Andy Puzder withdrew from consideration for Labor secretary Wednesday as Republican Senate opposition to President Donald Trump's choice mounted.
The confirmation of the CKE Restaurants chief executive looked increasingly in peril in recent days amid concerns about his business record and personal issues. Puzder needed a majority of Senate votes to become Labor secretary, but reports indicated that at least four of the 52 GOP senators could vote against him.
Puzder's hearing before the Senate Health, Education, Labor and Pensions Committee was set for Thursday.
"After careful consideration and discussions with my family, I am withdrawing my nomination for Secretary of Labor. I am honored to have been considered by President Donald Trump to lead the Department of Labor and put America's workers and businesses back on a path to sustainable prosperity," Puzder said in a statement Wednesday. "
"While I won't be serving in the administration, I fully support the President and his highly qualified team."
I am withdrawing my nomination for Secretary of Labor. I'm honored to have been considered and am grateful to all who have supported me.
Puzder's withdrawal deals yet another setback to Trump's administration, which on Monday saw the resignation of National Security Advisor Michael Flynn. Trump and some Senate Republicans have already knocked Democrats for the slow pace of Cabinet confirmations, which the minority party insists is because of concerns about the nominees' qualifications and ethics paperwork.
Puzder, CEO of the parent company of fast food chains Carl's Jr. and Hardee's, faced opposition since Trump picked him for the Cabinet post. Democrats argued he would not protect workers, seizing on his opposition to federal minimum wage increases, his remarks about replacing fast food workers with robots and alleged wage violations at some CKE restaurants.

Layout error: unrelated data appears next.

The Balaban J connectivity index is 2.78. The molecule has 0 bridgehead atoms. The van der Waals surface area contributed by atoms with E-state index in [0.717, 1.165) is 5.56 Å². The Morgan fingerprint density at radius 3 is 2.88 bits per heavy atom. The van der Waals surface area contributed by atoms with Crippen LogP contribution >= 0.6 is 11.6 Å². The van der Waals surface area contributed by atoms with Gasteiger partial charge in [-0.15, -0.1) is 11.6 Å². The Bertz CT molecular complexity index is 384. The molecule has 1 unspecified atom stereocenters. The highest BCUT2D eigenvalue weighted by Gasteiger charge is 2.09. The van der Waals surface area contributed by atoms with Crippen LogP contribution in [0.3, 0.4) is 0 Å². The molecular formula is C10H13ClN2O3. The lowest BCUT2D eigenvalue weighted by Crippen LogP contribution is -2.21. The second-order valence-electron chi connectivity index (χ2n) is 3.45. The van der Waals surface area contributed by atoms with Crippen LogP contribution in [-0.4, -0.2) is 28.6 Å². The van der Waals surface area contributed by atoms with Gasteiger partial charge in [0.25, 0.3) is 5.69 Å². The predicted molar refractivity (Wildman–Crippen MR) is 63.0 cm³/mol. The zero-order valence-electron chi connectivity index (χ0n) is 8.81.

His past statements on immigration and the revelation that he hired an undocumented immigrant as a household employee also opened him to criticism from some conservatives. Puzder previously said he was "unaware that she was not legally permitted to work in the U.S." and "immediately ended her employment and offered her assistance in getting legal status" when he found out she was undocumented.
But his ex-wife Lisa Fierstein's decades-old abuse allegations, which she has since retracted, generated the most attention in the days before his committee hearing. Fierstein appeared on Oprah Winfrey's show in 1990 detailing the accusations, and Winfrey provided the tape to the Senate committee before which Puzder was supposed to testify.
Divorce records released Tuesday night show that Puzder's ex-wife accused him of "striking her violently about the face, chest, back, shoulders and neck, without provocation or cause," according to The New York Times. A spokesman for Puzder told the newspaper that sharing the allegations was "nothing more than a desperate attempt to tarnish Andy Puzder."
His confirmation process was previously delayed because he failed to submit required ethics and financial paperwork.
On Wednesday, Senate Minority Leader Chuck Schumer, D-N.Y., called Puzder's withdrawal "a victory for the American worker." He said, "Puzder should never have even been nominated."
Democrats vehemently fought several Trump Cabinet nominees, and Vice President Mike Pence needed to cast a historic tiebreaking vote last week for Republicans to confirm Education Secretary Betsy DeVos.